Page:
Day 83. At long last I have reached Delaware Water Gap and the end of Pennsylvania. And I will tell you, I am glad to put this rocky, dry, godforsaken, Keystone State behind me. If you’ve been reading this, you probably know that already, but I’m saying it out loud anyway because it makes me happy to acknowledge it.
Pennsylvania was awful for me. Most people have the “Virginia Blues”, but I had the “Pennsylvania Blues”. The weather was brutal, my moral was low, and my eagerness to hike was challenged each morning. Many days were spent questioning my purpose and goals to this hike, while tripping over pointy rocks. But that is yesterday’s news and yesterday’s attitude. With PA behind me now, I am once again eager and ready for the next chapter of hiking the AT. Hello Neiman!
Of course, as a going away present, PA gave me a full day of rain to hike out in (how sweet). Fortunately though, I got up early enough to break camp dry. I woke at 5am and packed everything up by 5:30, knowing the rain was supposed to start at 6:00. And wouldn’t you know it? At 6am on the dot, it started coming down. But I didn’t care, I slept great, packed dry, and was ready to hike wet all day if needed. I had one thought going through my mind … this state will not win, and I will get the last laugh!
The rain wasn’t too bad, though it was incessant and made today’s rocks quite slippery and dangerous. There was a ridge walk today that was real bad, for example, being compared to the descent of Dragon’s Tooth in Virginia. A bypass trail was available to take you around it during bad conditions like this, but I was feeling extra brave today and took it on head first, rain and all. YOU WILL NOT BEAT ME, PENNSYLVANIA!
After that, it was pretty easy. Just more of the rocky dirt trail I am now accustomed to. So as usual, I hiked with my eyes at my feet and attempted to keep my ankles and toes intact. Given this, it’s amazing that I once again almost stepped directly on a snake. Another big and harmless Eastern Kingsnake, but scary nonetheless as I paused with foot mid-air. Actually, given that he was sprawled out on the trail during a cold rainy day, I thought perhaps he was dead. So I did what any intelligent and mature expert outdoorsmen would do … I poked it with a stick.
At first he didn’t move, so I assumed my original hypothesis was correct. Then I poked it again to be sure … and this time, he moved alright! Like a flash of lightning, he struck out, attempting to sink his fangs into my hiking stick. The movement was so unexpectedly fast, an embarrassingly girlish yelp escaped my lips as I jumped 17 feet backward. The snake then folded itself up and stood on its folds in an upright position, as if preparing to strike out again. Needless to say, I took a very long detour around him (our eyes never leaving each other), and apologized vocally for disturbing the peace. Ugh, snakes. Yuck.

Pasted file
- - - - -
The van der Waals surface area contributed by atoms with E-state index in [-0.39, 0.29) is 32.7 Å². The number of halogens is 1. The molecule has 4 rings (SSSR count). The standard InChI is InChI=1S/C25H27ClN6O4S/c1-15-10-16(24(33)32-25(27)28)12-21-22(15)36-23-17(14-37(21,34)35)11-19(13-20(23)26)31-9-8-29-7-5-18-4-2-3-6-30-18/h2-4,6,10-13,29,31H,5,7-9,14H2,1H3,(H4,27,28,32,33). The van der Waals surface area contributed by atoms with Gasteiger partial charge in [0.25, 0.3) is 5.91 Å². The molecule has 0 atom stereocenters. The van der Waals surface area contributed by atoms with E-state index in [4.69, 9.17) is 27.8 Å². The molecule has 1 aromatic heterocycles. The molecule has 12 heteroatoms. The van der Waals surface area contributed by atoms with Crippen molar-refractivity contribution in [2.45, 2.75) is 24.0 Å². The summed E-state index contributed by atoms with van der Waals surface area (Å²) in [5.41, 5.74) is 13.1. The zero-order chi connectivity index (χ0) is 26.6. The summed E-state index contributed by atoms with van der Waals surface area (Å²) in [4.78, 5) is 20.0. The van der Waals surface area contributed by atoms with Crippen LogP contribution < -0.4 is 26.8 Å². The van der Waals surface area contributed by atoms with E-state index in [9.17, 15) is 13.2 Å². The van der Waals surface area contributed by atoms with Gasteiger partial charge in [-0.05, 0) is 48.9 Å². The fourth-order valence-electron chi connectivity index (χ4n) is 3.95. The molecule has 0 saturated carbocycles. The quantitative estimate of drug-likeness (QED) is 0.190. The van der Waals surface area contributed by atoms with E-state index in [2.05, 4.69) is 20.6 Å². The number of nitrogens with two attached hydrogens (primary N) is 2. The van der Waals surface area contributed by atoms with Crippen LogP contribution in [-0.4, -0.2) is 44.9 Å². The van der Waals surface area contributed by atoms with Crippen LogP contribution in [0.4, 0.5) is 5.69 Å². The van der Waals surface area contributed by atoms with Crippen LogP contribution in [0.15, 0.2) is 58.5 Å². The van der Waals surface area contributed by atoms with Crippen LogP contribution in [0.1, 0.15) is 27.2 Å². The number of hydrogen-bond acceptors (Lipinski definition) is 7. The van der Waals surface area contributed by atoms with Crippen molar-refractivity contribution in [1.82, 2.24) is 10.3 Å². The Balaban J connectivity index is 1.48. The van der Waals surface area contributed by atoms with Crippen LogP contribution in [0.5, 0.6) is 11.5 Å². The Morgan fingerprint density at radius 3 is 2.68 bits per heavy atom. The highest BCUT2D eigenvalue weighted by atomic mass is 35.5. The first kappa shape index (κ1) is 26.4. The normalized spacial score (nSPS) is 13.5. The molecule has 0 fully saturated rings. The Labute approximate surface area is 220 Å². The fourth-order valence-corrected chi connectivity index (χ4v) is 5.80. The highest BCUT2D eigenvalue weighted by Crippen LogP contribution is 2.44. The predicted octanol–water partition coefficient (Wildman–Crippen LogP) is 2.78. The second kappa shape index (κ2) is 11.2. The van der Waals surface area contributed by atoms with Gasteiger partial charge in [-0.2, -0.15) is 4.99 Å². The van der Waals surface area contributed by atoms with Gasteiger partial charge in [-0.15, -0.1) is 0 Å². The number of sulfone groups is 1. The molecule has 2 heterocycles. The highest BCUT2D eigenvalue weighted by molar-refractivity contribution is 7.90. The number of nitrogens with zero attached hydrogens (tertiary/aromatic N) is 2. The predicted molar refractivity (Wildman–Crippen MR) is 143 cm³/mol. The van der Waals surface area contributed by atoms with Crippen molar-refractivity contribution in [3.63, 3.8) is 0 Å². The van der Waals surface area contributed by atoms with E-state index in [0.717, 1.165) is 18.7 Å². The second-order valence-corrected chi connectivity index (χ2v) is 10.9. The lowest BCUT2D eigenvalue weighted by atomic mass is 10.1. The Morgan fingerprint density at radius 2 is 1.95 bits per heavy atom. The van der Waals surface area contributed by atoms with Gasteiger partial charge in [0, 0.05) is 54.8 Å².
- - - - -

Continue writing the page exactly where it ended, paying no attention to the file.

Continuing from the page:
Continuing on, there were some great views of the Delaware River as I made my way down into the gap. The rain was coming down pretty hard by then, though, so I quickly moved on from each. The one photo I did stop to take is below, which shows some of the nicer countryside PA offers east of the Appalachian Trail.
Descending further, the trail then emptied out in the town of Delaware Water Gap, right at the NJ border. It was still early (2pm), so I took the afternoon to tour the tiny Main Street attractions … an outfitter, a bakery, a pizza place, a post office, a jazz club, and a church.
The church acts as a free hiker hostel, having converted their basement to a bunkroom with shower, bathroom, and living room. I dropped my stuff off there (claiming a couch for bed) and went to explore the town. The outfitter didn’t have much, as it’s mostly just used as a base camp for the white water rafting adventures they host here. My favorite stop was the bakery, which had AMAZING pie, donuts, and a grill. I spent an hour there, in confection heaven, before grabbing my resupply box at the post office and going back to the church.
The hostel is packed with hikers, and not in a good way. All the bunks are full, all the couches are full, and the floor has hikers spread out on every available square inch. Given the rain, many hikers Zeroed here today and more (like me) came in. I saw some familiar faces, like Scutch and Apollo, but they were only resting temporarily and headed out soon after I arrived. Gandalf is here as well, but everyone else is new/unknown to me. It’s loud in here, it’s crowded, and no one is anywhere near going to bed as I type this at 9:30pm. I’d be pretty upset if I was planning to hike in the morning.
But I’m not hiking. With a plan to visit my in-laws on Thursday, then pick up my dad on Friday, I am going to take the next 3 days off. My body and feet are pretty beat up, and I welcome the long rest. I could hike on tomorrow if needed, but this town happens to have a Greyhound bus leaving early Thursday morning for White Plains, which is where I need to go. So I am going to tentatively skip over the next 100 miles to Bear Mountain, and pick up the trail again there on Saturday. I will plan to finish those miles this year still, likely right after I summit Katahdin. But unfortunately not now.
Hello Neiman (Sharkbait)!
- Start Mile: 1274.6
- Start Time: 06:15
- End Mile: 1294.7
- End Time: 14:30
- Miles Hiked: 20.1
- Miles to Go: 896.2
- Lodging: Church of the Mountain Hiker Center